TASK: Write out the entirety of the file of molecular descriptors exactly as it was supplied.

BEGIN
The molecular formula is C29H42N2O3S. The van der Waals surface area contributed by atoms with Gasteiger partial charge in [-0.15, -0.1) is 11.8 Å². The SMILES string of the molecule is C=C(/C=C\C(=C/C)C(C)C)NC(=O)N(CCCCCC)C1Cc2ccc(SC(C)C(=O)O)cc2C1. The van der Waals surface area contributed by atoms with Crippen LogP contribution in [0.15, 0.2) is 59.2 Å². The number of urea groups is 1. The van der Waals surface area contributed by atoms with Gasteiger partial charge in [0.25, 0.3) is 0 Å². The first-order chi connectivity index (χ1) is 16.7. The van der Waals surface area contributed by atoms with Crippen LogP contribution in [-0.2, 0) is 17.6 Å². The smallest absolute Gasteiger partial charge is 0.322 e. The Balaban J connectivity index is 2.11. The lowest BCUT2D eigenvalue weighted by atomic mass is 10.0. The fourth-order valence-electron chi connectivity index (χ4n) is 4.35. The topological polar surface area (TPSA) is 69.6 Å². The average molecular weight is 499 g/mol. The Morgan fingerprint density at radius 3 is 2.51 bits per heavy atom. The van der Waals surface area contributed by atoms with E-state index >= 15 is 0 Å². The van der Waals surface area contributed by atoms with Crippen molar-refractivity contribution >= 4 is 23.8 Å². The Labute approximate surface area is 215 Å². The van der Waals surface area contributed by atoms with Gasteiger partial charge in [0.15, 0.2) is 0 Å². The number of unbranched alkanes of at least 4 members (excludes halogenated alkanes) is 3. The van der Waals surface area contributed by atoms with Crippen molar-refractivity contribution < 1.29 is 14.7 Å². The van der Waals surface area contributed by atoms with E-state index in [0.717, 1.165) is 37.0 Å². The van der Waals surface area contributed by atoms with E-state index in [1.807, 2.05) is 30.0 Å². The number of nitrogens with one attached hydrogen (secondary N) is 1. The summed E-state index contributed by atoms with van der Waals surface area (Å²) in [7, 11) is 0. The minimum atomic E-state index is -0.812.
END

The molecular formula is C29H42N2O3S. The van der Waals surface area contributed by atoms with Gasteiger partial charge in [-0.15, -0.1) is 11.8 Å². The SMILES string of the molecule is C=C(/C=C\C(=C/C)C(C)C)NC(=O)N(CCCCCC)C1Cc2ccc(SC(C)C(=O)O)cc2C1. The van der Waals surface area contributed by atoms with Crippen LogP contribution in [0.15, 0.2) is 59.2 Å². The number of urea groups is 1. The van der Waals surface area contributed by atoms with Gasteiger partial charge in [0.25, 0.3) is 0 Å². The first-order chi connectivity index (χ1) is 16.7. The van der Waals surface area contributed by atoms with Crippen LogP contribution in [-0.2, 0) is 17.6 Å². The smallest absolute Gasteiger partial charge is 0.322 e. The Balaban J connectivity index is 2.11. The lowest BCUT2D eigenvalue weighted by atomic mass is 10.0. The fourth-order valence-electron chi connectivity index (χ4n) is 4.35. The topological polar surface area (TPSA) is 69.6 Å². The average molecular weight is 499 g/mol. The Morgan fingerprint density at radius 3 is 2.51 bits per heavy atom. The van der Waals surface area contributed by atoms with E-state index >= 15 is 0 Å². The van der Waals surface area contributed by atoms with Crippen molar-refractivity contribution >= 4 is 23.8 Å². The Labute approximate surface area is 215 Å². The van der Waals surface area contributed by atoms with Gasteiger partial charge in [0.15, 0.2) is 0 Å². The number of unbranched alkanes of at least 4 members (excludes halogenated alkanes) is 3. The van der Waals surface area contributed by atoms with Crippen molar-refractivity contribution < 1.29 is 14.7 Å². The van der Waals surface area contributed by atoms with E-state index in [0.717, 1.165) is 37.0 Å². The van der Waals surface area contributed by atoms with E-state index in [1.807, 2.05) is 30.0 Å². The number of nitrogens with one attached hydrogen (secondary N) is 1. The summed E-state index contributed by atoms with van der Waals surface area (Å²) in [7, 11) is 0. The minimum atomic E-state index is -0.812.